Last edited:

PAPrincess2018

Full Member
Joined
Jan 1, 2016
Messages
25
Reaction score
3
Are you 100% sure on a PA career? If you are considering other options, I believe DO med schools take grade replacement.
 
  • Like
Reactions: 1 user

Jasmine36

Full Member
Joined
Jul 7, 2016
Messages
11
Reaction score
0
Hi
This indicates that you have more B's than A's. What's your sGPA? Is there an upward trend in your GPA as you progressed through undergrad, and if so, does it involve upper level sciences? The cGPA is lower than what many applicants will have; you'll need to raise it with additional classes (PA schools don't do grade replacement IIRC) or buoy it with a considerable increase in HCE.



You also don't have Medical Terminology listed, which is a universal requirement.



This needs to be fixed before you attempt Biochem or Orgo I (it's fast becoming a prereq), whether that means retaking (if possible) or self-study to nail down the concepts. If you can't hack Gen Chem, you'll only be hampered in more intensive subjects that require chemistry application(s).



This I'm not certain about. Positions like an EMT, Paramedic, Nurse etc. have direct applicability to the clinical setting and can give knowledge that PA training will expand upon. Check with schools you'd be applying to & see if they'd take PTA as HCE experience. Also, schools will vary in the amount of HCE required (some will go by "how many hours," other by "how many years").

Going to a PTA school doesn't make an applicant stand out, just like taking an EMT certification course or CNA course doesn't make one stand out. First and foremost, the grades/GPA must be there; if they're on the lower side or deficient, a strong upward trend better be in place. The HCE must also be established come application time. Get your statistical ducks in a row before worrying about applying.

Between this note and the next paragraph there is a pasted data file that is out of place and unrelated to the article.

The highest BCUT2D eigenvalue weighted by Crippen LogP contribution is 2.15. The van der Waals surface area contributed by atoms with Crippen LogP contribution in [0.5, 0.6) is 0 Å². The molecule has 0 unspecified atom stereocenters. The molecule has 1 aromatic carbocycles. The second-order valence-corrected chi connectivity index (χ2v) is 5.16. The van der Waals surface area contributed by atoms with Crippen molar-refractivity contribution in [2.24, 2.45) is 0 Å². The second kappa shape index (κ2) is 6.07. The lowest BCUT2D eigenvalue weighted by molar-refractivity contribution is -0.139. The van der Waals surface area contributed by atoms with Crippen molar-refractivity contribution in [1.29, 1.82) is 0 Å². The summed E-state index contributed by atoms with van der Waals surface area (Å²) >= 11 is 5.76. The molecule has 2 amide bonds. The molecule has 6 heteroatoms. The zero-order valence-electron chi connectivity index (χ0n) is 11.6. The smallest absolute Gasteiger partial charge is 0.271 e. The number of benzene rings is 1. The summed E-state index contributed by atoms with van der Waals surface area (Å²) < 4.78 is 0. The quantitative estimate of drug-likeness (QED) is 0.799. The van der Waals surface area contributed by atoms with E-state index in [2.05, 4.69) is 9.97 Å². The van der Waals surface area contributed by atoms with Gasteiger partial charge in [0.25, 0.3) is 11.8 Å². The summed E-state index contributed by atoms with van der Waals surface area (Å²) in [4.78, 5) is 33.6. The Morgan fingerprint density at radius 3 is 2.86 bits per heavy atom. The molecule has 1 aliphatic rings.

Hi all , I am a dentist from India. ..am I eligible to get into PA school ? Please throw some light on this.. waiting for your valuable response
 

blissfulbutterfly

Full Member
2+ Year Member
Joined
Oct 6, 2015
Messages
35
Reaction score
4
Are you 100% sure on a PA career? If you are considering other options, I believe DO med schools take grade replacement.
Hello,

I have considered MD and decided that it was not for me. However, I have not looked into DO. How long is the program for DO and can they work in surgeries, specifically in orthpaedic? Also, what are your thoughts in regards to my chances in getting accepted into PA school?
 

PAPrincess2018

Full Member
Joined
Jan 1, 2016
Messages
25
Reaction score
3
Hello,

I have considered MD and decided that it was not for me. However, I have not looked into DO. How long is the program for DO and can they work in surgeries, specifically in orthpaedic? Also, what are your thoughts in regards to my chances in getting accepted into PA school?
DO is nearly the same as MD. 4 years medical school and 3-7 years residency. A DO can work in any speciality. They can also match for residency in an MD program.

As far as applying to PA school I believe spending some time boosting your GPA. PA school is getting more and more competitive. There are about 6 people in my bio class planning on applying within the next few years. I also believe you should spend some time volunteering a non PT position. Wether it be in a ED, surgical unit, or something outside the hospital. Maybe even spend some time in a leadership role. Make your self stand out. Also shadowing hours are highly high recommended. I do not believe that you have shadowing hours, it might be a red flag to certain adcoms.
 

Jasmine36

Full Member
Joined
Jul 7, 2016
Messages
11
Reaction score
0
Please anybody enlighten me ,whether a dentist can get into a PA school?
 

d2305

Full Member
7+ Year Member
Joined
May 10, 2013
Messages
964
Reaction score
354
You have to have your education evaluated by the program you apply to. There is also a visa problem.
 
  • Like
Reactions: 1 user
Top